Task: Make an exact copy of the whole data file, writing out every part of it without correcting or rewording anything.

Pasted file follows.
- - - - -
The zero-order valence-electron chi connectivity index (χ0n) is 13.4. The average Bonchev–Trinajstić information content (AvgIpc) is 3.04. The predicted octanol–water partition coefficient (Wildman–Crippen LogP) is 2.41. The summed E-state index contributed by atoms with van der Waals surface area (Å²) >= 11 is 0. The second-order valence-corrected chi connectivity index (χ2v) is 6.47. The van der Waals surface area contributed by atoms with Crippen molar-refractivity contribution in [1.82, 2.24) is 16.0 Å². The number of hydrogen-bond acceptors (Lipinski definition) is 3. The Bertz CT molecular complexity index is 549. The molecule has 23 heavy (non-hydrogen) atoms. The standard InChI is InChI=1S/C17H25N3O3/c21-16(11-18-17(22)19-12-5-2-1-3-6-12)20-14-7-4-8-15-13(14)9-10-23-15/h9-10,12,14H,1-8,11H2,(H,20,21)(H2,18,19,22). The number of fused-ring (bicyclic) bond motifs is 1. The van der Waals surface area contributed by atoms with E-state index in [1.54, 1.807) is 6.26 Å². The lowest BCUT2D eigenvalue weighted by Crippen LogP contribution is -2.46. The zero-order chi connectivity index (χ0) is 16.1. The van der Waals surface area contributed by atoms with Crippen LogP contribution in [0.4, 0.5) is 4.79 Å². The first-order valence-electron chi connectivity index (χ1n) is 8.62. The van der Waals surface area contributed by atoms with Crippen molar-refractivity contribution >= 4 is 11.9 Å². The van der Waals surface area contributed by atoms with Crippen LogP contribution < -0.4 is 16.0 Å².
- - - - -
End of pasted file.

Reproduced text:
The zero-order valence-electron chi connectivity index (χ0n) is 13.4. The average Bonchev–Trinajstić information content (AvgIpc) is 3.04. The predicted octanol–water partition coefficient (Wildman–Crippen LogP) is 2.41. The summed E-state index contributed by atoms with van der Waals surface area (Å²) >= 11 is 0. The second-order valence-corrected chi connectivity index (χ2v) is 6.47. The van der Waals surface area contributed by atoms with Crippen molar-refractivity contribution in [1.82, 2.24) is 16.0 Å². The number of hydrogen-bond acceptors (Lipinski definition) is 3. The Bertz CT molecular complexity index is 549. The molecule has 23 heavy (non-hydrogen) atoms. The standard InChI is InChI=1S/C17H25N3O3/c21-16(11-18-17(22)19-12-5-2-1-3-6-12)20-14-7-4-8-15-13(14)9-10-23-15/h9-10,12,14H,1-8,11H2,(H,20,21)(H2,18,19,22). The number of fused-ring (bicyclic) bond motifs is 1. The van der Waals surface area contributed by atoms with E-state index in [1.54, 1.807) is 6.26 Å². The lowest BCUT2D eigenvalue weighted by Crippen LogP contribution is -2.46. The zero-order chi connectivity index (χ0) is 16.1. The van der Waals surface area contributed by atoms with Crippen LogP contribution in [0.4, 0.5) is 4.79 Å². The first-order valence-electron chi connectivity index (χ1n) is 8.62. The van der Waals surface area contributed by atoms with Crippen molar-refractivity contribution >= 4 is 11.9 Å². The van der Waals surface area contributed by atoms with Crippen LogP contribution < -0.4 is 16.0 Å².